Development of virtual intervention for patients with lung cancer.

From MedPage Today


Virtual intervention for patients with lung cancer transitioning to surveillance after curative treatment is the subject of this abstract.

Patients with lung cancer who are treated with curative intent are rarely included in quality-of-life (QOL) intervention research in cancer, and the transition from treatment to surveillance is an understudied phase in lung cancer. Given the high risk of recurrence in this population, we aimed to (1) characterize the QOL challenges of patients with lung cancer who complete curative treatment; and (2) develop and refine an intervention to support patients during their transition to surveillance.

Methods to Determine Virtual Intervention for Patients With Lung Cancer

We first conducted semi-structured interviews to explore the QOL challenges of patients in transition from lung cancer treatment to surveillance (n = 12). Interviews were transcribed, coded, and analyzed using a thematic analysis approach. Results were used to develop the content, timing, and delivery of a cognitive behavioral intervention to enhance patient QOL during the transition to surveillance. We conducted an open pilot with patients within 3 weeks of completing lung cancer treatment (systemic therapy +/- radiation) to test and refine the intervention (n = 5). Mixed methods data were collected to evaluate intervention feasibility, acceptability, and areas for refinement. All study procedures were conducted at an academic medical center in the New England region.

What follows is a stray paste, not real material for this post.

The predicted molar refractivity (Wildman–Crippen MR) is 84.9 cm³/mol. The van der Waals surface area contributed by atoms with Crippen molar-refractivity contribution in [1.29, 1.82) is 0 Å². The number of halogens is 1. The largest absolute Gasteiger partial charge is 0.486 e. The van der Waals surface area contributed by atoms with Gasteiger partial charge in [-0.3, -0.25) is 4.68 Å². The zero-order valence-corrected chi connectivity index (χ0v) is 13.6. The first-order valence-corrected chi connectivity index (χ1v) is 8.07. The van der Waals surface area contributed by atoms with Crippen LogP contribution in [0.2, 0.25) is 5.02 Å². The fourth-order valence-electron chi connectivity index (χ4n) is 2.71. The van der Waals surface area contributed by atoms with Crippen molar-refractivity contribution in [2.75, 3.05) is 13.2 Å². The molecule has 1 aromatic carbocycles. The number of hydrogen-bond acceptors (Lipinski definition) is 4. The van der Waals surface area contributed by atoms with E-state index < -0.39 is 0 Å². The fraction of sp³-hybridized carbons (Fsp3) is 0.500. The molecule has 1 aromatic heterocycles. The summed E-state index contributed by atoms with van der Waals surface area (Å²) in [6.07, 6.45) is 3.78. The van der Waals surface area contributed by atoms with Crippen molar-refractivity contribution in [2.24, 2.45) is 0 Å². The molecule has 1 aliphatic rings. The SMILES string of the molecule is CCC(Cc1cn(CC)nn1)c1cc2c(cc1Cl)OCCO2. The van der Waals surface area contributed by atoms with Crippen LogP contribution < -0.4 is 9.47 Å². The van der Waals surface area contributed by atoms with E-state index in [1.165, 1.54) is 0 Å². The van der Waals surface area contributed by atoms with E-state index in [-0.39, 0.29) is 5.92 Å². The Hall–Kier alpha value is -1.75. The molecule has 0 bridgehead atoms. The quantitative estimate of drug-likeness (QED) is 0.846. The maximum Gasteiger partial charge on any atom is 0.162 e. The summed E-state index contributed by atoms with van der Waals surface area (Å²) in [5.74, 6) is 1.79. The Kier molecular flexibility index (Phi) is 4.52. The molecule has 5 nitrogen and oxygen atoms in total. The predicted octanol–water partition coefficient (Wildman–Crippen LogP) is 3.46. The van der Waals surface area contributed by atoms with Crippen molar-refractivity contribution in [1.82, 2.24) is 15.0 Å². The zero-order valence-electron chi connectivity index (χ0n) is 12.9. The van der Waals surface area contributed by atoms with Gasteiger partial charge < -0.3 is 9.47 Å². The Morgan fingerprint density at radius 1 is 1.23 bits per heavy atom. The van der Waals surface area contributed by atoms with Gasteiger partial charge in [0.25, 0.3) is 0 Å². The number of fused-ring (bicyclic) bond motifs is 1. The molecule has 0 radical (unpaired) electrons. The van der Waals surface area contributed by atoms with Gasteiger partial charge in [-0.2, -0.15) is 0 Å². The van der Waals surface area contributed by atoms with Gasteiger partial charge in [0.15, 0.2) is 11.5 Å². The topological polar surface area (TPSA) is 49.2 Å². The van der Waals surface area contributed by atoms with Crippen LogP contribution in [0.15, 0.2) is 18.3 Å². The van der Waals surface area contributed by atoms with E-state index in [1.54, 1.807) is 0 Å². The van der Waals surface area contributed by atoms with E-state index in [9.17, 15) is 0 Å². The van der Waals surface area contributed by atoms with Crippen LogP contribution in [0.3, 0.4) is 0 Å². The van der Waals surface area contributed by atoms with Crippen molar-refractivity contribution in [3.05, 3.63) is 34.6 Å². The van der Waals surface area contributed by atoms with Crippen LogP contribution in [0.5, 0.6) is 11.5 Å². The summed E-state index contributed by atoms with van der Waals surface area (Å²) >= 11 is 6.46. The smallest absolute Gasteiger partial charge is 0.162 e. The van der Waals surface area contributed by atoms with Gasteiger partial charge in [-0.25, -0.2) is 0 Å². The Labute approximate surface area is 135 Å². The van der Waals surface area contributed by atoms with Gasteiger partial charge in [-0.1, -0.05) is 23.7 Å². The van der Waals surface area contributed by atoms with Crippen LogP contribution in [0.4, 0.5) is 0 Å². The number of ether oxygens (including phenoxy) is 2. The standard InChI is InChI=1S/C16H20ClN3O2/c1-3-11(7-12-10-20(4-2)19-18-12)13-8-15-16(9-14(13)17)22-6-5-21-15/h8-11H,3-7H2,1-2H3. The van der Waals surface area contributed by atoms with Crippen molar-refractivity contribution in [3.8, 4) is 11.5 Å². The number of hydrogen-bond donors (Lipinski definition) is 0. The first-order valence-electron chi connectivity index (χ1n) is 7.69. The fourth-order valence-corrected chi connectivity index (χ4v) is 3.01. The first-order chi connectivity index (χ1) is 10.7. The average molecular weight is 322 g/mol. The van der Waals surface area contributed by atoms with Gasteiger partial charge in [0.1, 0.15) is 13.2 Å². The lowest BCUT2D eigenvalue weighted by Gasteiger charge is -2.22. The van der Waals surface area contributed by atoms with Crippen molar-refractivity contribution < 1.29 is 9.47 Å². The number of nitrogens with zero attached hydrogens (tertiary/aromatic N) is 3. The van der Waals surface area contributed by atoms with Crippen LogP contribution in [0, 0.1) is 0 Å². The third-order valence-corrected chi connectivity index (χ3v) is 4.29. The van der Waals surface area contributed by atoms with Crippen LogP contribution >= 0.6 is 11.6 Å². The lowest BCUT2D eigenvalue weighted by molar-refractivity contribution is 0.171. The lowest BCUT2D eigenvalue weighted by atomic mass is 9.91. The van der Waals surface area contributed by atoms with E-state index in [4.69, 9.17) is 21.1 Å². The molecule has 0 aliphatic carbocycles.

Qualitative study results indicated that during the transition to surveillance, patients with lung cancer (six female, six male; age range: 26-76) faced unexpected challenges in coping with residual symptoms (e.g., dyspnea, fatigue), uncertainty about future health, and changes in close relationships. Results were used to develop a five-session intervention to address patient challenges with a coping skills framework that balanced acceptance-and change-oriented approaches. Study clinicians delivered intervention sessions remotely (video or telephone). Of six patients approached, five enrolled in the pilot (all female; age range: 62-73; one declined due to time commitment). Pilot patient feedback indicated that the intervention timing and content targeted patients’ current needs and concerns. Patients valued the opportunity to normalize and address current challenges and to cope with difficult emotions. Results suggested further refinements to the timing for patient recruitment and the order of session content to enhance skills uptake.


Patients who are treated for lung cancer with curative intent may face unexpected QOL challenges related to residual symptoms, health uncertainty, and changes in close relationships during the transition to surveillance. Results enhance our understanding of lung cancer survivorship and provide a framework for addressing QOL challenges in this population. Remote delivery of this manualized intervention supports scalability for survivors of cancers with high risk of recurrence. This model will be tested further in a larger scale efficacy trial. Clinical trial information: 04450043.

Read an interview about the study here.

Read the full article on Virtual Intervention for Patients With Lung Cancer

Development of a Virtual Intervention for Patients With Lung Cancer Transitioning to Surveillance After Curative Treatment